Could you please introduce yourself?
Hi, my name is Paris Lucke and I'm currently a 3D Artist at Pineapple Studios Ltd.
What is your creative background? How did you get interested in the creative industries?
At school, my favourite subject was art. I wanted to learn in further education how to bring my art to life, this led me to doing a motion graphics and animation course in college that introduced me to 3D animation. I then pursued 3D animation at degree level where I really fell in love with 3D art and 3D modelling, so when I graduated, I was looking for a career doing that and now I’ve got one in the games industry!
What was your situation before you started The Prince's Trust course?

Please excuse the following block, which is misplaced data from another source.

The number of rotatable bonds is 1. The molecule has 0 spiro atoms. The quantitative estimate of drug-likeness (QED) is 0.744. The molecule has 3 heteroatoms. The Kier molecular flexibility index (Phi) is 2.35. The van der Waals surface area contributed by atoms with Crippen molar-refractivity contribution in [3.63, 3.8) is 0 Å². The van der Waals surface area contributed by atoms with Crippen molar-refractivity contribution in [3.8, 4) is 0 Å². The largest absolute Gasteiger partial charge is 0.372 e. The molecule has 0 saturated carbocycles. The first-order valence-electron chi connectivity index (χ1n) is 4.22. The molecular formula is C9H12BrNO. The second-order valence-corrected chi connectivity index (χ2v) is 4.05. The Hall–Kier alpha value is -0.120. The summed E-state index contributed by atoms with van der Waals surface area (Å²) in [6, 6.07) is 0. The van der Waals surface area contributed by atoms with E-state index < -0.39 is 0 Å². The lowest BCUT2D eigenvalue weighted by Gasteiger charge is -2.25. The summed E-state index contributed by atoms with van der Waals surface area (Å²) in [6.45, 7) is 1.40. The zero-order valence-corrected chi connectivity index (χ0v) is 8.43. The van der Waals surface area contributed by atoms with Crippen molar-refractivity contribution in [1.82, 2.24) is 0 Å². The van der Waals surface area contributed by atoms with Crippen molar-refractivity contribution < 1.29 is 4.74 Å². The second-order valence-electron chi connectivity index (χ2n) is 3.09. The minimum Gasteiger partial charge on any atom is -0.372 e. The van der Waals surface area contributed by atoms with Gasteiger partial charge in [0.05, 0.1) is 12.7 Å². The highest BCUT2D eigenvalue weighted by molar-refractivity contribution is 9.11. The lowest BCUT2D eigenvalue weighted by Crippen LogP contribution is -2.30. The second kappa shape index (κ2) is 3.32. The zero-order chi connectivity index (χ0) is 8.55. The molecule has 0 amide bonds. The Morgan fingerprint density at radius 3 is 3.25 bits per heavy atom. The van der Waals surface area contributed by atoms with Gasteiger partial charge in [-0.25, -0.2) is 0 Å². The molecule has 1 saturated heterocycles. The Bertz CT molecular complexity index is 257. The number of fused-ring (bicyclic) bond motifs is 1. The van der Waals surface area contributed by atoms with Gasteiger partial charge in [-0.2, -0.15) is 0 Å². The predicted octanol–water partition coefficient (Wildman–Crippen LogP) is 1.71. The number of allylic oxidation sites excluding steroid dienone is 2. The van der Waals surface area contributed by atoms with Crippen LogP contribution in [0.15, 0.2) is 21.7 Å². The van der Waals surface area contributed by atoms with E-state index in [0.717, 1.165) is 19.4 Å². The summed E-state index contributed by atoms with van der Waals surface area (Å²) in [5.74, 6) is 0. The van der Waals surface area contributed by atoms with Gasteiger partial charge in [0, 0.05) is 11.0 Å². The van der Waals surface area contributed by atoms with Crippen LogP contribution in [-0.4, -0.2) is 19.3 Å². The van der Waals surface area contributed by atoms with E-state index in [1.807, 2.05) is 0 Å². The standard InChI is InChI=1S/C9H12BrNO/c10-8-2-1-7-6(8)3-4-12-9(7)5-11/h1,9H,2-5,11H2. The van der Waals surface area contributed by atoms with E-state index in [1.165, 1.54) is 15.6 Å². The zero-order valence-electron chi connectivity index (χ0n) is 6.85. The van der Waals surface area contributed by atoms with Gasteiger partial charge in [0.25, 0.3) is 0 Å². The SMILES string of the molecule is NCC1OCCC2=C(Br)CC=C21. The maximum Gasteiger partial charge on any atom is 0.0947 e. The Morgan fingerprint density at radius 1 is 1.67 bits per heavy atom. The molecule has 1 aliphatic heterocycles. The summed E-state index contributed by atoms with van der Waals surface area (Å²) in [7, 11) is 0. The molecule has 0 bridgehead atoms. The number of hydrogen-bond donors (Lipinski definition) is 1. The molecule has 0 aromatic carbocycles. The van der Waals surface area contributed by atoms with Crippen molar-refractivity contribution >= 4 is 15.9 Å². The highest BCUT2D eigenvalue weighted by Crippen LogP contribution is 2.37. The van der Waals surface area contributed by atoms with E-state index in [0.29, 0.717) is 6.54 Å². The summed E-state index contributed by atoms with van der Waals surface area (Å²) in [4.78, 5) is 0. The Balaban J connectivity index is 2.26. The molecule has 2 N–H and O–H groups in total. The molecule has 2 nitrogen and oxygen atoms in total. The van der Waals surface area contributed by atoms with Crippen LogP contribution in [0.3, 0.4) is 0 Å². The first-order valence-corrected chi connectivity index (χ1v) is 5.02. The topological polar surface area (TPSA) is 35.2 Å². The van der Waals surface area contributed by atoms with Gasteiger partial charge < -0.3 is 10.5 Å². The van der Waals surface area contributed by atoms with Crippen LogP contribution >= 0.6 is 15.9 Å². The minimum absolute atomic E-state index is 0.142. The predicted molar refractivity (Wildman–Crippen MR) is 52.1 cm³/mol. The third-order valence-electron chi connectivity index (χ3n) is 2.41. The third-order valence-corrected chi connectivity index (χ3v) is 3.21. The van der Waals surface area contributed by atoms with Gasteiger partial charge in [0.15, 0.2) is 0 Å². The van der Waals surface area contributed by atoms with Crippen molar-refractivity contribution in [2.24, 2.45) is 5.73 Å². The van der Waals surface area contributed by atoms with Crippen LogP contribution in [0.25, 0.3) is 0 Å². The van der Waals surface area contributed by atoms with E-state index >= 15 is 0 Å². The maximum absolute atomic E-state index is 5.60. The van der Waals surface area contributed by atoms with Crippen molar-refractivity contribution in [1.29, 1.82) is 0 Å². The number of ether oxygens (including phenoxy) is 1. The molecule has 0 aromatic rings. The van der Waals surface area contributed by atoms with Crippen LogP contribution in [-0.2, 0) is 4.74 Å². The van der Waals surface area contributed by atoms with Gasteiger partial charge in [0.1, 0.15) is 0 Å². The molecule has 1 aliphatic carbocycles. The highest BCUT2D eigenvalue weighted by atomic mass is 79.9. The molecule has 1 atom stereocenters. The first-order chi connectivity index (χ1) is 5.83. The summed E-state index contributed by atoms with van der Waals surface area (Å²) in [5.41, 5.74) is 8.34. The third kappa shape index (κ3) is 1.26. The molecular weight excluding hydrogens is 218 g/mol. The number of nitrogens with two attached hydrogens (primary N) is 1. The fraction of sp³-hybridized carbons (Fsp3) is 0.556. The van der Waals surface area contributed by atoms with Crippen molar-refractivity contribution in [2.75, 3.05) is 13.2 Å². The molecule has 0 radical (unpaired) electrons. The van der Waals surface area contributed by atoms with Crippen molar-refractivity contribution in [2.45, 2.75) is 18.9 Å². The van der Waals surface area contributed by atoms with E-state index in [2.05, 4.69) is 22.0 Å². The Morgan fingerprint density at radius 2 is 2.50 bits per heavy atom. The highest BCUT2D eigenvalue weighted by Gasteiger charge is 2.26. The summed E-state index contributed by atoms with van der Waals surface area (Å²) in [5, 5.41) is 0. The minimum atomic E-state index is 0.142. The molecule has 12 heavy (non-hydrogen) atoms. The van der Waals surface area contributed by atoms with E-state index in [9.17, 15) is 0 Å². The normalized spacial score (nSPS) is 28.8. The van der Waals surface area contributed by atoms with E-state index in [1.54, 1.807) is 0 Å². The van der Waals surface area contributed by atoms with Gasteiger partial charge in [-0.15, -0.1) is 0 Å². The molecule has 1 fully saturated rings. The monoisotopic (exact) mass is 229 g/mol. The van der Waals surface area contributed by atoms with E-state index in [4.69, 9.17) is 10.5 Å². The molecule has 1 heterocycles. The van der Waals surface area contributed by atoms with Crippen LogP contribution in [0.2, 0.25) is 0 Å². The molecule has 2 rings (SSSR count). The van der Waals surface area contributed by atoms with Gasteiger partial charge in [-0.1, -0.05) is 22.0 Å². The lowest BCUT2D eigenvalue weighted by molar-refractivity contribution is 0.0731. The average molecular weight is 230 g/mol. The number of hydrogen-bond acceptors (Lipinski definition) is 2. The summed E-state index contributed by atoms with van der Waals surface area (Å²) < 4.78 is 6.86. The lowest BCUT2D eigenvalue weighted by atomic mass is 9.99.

My situation since graduating has been finding employment. When COVID hit in 2020 and we went into our first lockdown, everything just went dead silent for months. It was hard to get a response from anywhere, all the networking events were cancelled, and just everything went quiet. I found out about The Prince's Trust from the job centre prior to lockdown and signed-up, keeping an eye out for something relating to my interests. When I saw the games design course was in partnership with NextGen, I felt some hope as I already knew who NextGen were - I had met them previously at an Access:VFX event. I knew the course would be something I was interested in, and my highest hope was that whoever I met from NextGen would be able to help me as I had a degree and portfolio. I’ve heard many times that what I do is niche, and people didn’t know how to help me - I knew that wouldn’t be the case here.